When it comes to ringing in the holidays with foliage, most people are probably thinking of Christmas trees. Striking as they may be, Christmas trees don’t last well beyond December, no matter how fun it is to furnish them with bright twinkling lights and sparkly garlands. What can last, however, are houseplants for the holidays. And luckily, there are plenty of colorful winter plants that thrive indoors and heighten the yuletide cheer. If you’re looking to bring in foliage beyond a chopped down or artificial pine this Christmas, keep reading!
The cheerful poinsettia is synonymous with the holidays, coming predominantly in red, pink, and cream. Luckily, there’s no shortage of the plant in November and December. You’ll find this bright plant at your local supermarkets and garden centers without a hitch. What is usually mistaken for flowers are actually colorful leaf bracts. To care for a poinsettia, err on the side of underwatering, and give your plant bright indirect light and warm temperatures to help it flourish.
It’s in the name—the Christmas cactus is one of the most common holiday plants. This houseplant features bright red, pink, or purple blooms and flat succulent leaves. It’s technically a cactus, but you’ll want to go above typical succulent care to help it thrive. In order to yield blooms, the Christmas cactus needs a period of darkness and coolness. It also appreciates moderate humidity and occasional waterings to keep its leaves happy. With a little extra mindfulness, you’ll have beautiful flowers to proudly display come Christmas.
How much more festive does it get than with the red-veined fittonia or nerve plant? This compact plant features deep green leaves with stunning red veins to help you ring in the holidays with the perfect color palette. It thrives indoors and only has one main requirement to stay lush: adequately moist soil. The nerve plant will wilt without sufficient water, and it may not survive repeated fainting spells. Additionally, give your plant bright indirect light so that it retains its color.
The anthurium features long-lasting flowers that will likely last you through the holidays and beyond. The anthurium red plant is an especially festive choice with its scarlet flowers. It thrives in bright indirect light, yielding more blooms with more light. It doesn’t need to be watered too often—just give it a drink when half of the soil dries out. Fertilizers with phosphorus will also help with bloom production, but make sure only to feed your plant during the growing season.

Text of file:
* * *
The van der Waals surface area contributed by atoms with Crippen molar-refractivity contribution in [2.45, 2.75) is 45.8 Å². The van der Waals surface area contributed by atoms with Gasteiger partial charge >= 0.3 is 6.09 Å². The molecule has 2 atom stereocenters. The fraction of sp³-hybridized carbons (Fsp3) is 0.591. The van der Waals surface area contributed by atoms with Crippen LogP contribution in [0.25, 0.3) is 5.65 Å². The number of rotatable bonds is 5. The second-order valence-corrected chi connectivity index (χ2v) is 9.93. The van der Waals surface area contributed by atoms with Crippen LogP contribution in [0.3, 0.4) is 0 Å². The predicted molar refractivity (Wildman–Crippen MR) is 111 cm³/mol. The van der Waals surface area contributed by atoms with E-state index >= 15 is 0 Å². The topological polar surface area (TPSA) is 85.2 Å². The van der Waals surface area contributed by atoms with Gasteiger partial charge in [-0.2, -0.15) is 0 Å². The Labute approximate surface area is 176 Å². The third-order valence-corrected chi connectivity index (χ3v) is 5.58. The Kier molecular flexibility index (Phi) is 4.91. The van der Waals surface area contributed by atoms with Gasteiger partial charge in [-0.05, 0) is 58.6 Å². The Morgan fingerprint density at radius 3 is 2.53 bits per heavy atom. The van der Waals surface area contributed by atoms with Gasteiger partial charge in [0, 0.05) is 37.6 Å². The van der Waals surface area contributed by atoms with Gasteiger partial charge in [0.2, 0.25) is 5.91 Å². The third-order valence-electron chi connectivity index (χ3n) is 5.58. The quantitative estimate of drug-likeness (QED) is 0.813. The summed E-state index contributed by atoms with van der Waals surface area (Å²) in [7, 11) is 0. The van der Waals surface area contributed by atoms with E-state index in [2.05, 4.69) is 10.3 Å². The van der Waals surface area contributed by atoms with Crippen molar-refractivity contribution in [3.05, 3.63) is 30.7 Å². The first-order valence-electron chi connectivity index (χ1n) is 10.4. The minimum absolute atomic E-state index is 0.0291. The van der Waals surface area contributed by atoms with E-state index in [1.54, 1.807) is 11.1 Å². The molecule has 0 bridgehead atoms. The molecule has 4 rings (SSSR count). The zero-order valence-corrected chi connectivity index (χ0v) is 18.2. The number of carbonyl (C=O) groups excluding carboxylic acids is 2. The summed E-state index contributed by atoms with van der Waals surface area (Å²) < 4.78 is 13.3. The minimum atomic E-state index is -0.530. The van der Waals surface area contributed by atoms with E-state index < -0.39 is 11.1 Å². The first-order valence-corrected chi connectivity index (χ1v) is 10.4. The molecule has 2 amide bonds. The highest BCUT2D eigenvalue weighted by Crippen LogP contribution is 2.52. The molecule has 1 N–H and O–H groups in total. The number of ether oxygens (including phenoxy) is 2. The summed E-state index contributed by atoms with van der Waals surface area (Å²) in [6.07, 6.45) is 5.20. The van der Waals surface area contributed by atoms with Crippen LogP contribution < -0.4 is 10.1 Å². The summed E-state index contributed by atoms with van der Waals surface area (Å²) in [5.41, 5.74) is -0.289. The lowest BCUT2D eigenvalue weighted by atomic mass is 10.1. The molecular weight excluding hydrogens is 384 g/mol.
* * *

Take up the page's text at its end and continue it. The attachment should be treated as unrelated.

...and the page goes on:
If you want a minimalist look this holiday season, pick out an elegant paperwhite plant to place on your mantle or table. You don’t even need soil—all you need is a tall glass and gravel and water to place bulbs in for beautiful blooms in weeks. In fact, some supermarkets and garden centers even sell bulbs already in water. If you want your paperwhite plant around beyond the holidays, place your bulbs in a potting mix and give them bright light. If you live in zones eight to 11, you can plant bulbs from the water method outside to encourage spring blooms.
Don’t quite want to deal with the size of a Christmas tree (or the post-holiday cleanup)? Get yourself an indoor cypress tree that’ll last and exude a lovely lemon scent. The dwarf variety usually doesn’t grow any bigger than three feet tall, making it just big enough for decorations, but not so big that it overwhelms your space. As a houseplant, the lemon cypress tree appreciates cool temperatures around 60°F and anywhere between six to eight hours of direct light. Only water your tree when it’s dry, or else brown needles may start shedding.
If you don’t want to show up to a holiday dinner empty-handed or need an attractive table centerpiece, pick out miniature potted roses—grab white, orange, red, pink, and other varieties! The miniature rose plant will stick around longer than a bouquet. Give it bright light for at least five hours a day, or use grow lights if you don’t get enough natural lighting. The adorable flowers enjoy humidity (either with a pebble tray or a humidifier) and waterings once the top inch of soil dries out. In spring, prune dead foliage and apply slow-release fertilizer.
There’s more to the holidays than rockin’ around the Christmas tree—you can also get festive with colorful houseplants. From poinsettias to paperwhites, there are plenty of Christmas plants that help evoke the holiday spirit while being longer lasting and less high maintenance.
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